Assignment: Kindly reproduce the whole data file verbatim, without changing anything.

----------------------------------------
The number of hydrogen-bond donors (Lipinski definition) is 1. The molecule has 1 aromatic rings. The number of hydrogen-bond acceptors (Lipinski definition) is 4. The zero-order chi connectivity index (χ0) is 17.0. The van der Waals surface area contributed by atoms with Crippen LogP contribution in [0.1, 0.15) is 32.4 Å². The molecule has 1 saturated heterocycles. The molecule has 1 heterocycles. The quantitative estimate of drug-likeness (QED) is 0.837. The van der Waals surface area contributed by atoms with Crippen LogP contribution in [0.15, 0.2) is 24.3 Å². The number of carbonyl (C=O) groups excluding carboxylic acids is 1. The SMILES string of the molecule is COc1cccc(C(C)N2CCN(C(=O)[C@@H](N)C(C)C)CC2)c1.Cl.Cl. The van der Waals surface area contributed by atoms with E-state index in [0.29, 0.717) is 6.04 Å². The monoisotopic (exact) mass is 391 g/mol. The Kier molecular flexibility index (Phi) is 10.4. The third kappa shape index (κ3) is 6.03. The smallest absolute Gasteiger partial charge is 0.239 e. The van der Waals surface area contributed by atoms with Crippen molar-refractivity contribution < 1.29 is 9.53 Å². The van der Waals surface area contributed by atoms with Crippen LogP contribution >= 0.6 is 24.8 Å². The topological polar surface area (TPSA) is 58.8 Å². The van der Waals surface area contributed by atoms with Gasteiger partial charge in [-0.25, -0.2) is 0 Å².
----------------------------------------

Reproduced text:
The number of hydrogen-bond donors (Lipinski definition) is 1. The molecule has 1 aromatic rings. The number of hydrogen-bond acceptors (Lipinski definition) is 4. The zero-order chi connectivity index (χ0) is 17.0. The van der Waals surface area contributed by atoms with Crippen LogP contribution in [0.1, 0.15) is 32.4 Å². The molecule has 1 saturated heterocycles. The molecule has 1 heterocycles. The quantitative estimate of drug-likeness (QED) is 0.837. The van der Waals surface area contributed by atoms with Crippen LogP contribution in [0.15, 0.2) is 24.3 Å². The number of carbonyl (C=O) groups excluding carboxylic acids is 1. The SMILES string of the molecule is COc1cccc(C(C)N2CCN(C(=O)[C@@H](N)C(C)C)CC2)c1.Cl.Cl. The van der Waals surface area contributed by atoms with E-state index in [0.29, 0.717) is 6.04 Å². The monoisotopic (exact) mass is 391 g/mol. The Kier molecular flexibility index (Phi) is 10.4. The third kappa shape index (κ3) is 6.03. The smallest absolute Gasteiger partial charge is 0.239 e. The van der Waals surface area contributed by atoms with Crippen molar-refractivity contribution < 1.29 is 9.53 Å². The van der Waals surface area contributed by atoms with Crippen LogP contribution >= 0.6 is 24.8 Å². The topological polar surface area (TPSA) is 58.8 Å². The van der Waals surface area contributed by atoms with Gasteiger partial charge in [-0.25, -0.2) is 0 Å².